8 December 2000
Bonemeal ban to cost 100m

By FWi staff

FARM suppliers forecast that the European ban on meat and bonemeal (MBM) will add 100 million to the annual feed bill for British livestock producers.

MBM – widely blamed for spreading BSE – will be banned from European animal feed for six months from 1 January, in an effort to combat the disease.

Although MBM has been outlawed in Britain since 1996, the extension of the ban to the Continent will have big implications for British livestock producers.

The price of alternative protein sources has soared as European producers scramble to secure feed for over-wintered livestock.

Soyameal prices have climbed to a high of 193/t before easing back slightly to settle at 192, reports KW Agriculture. Rapemeal prices have also risen.

The supply trade body UKASTA forecasts that the knock-on effect of the MBM ban will add 100m a year to UK feed bills.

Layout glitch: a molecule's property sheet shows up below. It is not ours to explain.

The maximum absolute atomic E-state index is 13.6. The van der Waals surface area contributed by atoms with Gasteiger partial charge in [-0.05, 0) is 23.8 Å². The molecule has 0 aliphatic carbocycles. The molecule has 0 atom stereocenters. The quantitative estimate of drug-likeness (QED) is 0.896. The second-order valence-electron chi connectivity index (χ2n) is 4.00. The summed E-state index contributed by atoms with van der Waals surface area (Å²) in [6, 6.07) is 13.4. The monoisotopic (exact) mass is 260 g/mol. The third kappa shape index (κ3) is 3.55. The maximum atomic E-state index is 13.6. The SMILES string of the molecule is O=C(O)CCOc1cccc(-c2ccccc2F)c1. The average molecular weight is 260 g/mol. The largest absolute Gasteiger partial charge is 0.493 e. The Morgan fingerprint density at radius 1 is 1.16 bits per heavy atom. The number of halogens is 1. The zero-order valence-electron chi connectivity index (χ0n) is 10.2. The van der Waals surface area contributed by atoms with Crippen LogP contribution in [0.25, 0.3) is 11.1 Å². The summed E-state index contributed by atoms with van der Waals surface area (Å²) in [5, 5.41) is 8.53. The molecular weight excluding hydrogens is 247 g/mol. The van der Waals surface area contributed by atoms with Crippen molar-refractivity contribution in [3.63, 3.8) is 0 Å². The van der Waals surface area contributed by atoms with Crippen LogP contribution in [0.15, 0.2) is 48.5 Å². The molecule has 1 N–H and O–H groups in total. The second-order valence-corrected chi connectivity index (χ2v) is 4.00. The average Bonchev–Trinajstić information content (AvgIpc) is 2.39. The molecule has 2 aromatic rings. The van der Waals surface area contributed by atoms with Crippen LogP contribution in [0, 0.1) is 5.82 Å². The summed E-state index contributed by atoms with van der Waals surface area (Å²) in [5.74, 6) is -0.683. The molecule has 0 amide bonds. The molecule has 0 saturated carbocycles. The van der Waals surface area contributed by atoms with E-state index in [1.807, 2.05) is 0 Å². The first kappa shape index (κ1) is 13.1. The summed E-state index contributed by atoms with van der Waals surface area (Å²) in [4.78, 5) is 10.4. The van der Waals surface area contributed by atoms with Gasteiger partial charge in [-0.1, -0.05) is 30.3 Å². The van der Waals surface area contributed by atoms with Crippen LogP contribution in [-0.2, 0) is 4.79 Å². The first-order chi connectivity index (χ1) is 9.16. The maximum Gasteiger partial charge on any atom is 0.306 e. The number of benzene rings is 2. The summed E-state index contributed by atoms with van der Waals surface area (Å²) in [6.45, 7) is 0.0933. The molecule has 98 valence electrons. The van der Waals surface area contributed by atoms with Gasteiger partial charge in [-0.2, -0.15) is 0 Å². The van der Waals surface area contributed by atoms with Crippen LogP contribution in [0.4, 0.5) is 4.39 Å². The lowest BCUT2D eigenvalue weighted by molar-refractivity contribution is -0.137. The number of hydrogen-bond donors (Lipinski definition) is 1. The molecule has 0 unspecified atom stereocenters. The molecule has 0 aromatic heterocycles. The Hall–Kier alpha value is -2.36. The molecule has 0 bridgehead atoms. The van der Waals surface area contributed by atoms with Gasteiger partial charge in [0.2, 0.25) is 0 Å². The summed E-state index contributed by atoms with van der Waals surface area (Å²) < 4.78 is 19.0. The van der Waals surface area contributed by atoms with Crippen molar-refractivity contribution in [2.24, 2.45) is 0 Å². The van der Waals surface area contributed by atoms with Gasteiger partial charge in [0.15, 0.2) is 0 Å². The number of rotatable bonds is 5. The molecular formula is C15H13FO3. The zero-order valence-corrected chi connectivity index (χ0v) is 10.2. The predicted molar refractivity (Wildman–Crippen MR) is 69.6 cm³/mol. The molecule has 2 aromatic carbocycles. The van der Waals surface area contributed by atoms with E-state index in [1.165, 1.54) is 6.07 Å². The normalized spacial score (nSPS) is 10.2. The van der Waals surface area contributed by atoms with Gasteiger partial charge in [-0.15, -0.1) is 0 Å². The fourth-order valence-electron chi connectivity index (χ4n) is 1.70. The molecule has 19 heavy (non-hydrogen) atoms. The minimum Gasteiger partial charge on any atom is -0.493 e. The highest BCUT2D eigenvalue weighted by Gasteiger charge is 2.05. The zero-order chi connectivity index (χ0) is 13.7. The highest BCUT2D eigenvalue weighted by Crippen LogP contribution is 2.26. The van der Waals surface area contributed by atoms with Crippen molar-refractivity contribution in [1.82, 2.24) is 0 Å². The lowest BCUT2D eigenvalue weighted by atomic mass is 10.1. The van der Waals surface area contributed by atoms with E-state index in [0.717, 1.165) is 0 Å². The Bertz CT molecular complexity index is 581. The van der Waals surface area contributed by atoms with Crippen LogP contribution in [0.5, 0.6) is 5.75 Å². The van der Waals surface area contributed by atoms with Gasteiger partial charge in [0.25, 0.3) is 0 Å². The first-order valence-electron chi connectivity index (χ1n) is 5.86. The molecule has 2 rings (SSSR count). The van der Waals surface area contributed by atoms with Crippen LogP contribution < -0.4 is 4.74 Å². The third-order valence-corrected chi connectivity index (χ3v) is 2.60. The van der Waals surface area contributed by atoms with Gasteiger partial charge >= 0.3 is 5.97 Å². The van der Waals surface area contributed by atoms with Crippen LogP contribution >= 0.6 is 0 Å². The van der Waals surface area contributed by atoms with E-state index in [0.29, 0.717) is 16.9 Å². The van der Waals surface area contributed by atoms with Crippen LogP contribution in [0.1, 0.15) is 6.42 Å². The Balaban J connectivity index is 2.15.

But UK agriculture minister Nick Brown and National Farmers Union president Ben Gill believe that confidence in beef must be restored.

Mr Brown said the MBM ban was a “powerful public protection measure … designed to protect the public and restore confidence in beef across Europe”.

Mr Gill said it was a “a valuable step forward in the process of re-building consumer confidence in beef on the Continent and in restoring beef sales”.

The fact that fishmeal could still be fed to pigs and poultry would help take the steam out of the soya and rapemeal markets, Mr Gill added.

Arable support payments should be enhanced so farmers would grow more crops such as beans and peas to meet the demand for alternative proteins, he said.

Brussels will examine ways of boosting protein crops and consider further compensation measures to help producers cope with the adverse market situation.

The European farmers body COPA has called on European Union leaders at a summit at Nice this weekend to fund compensation for producers hit by BSE.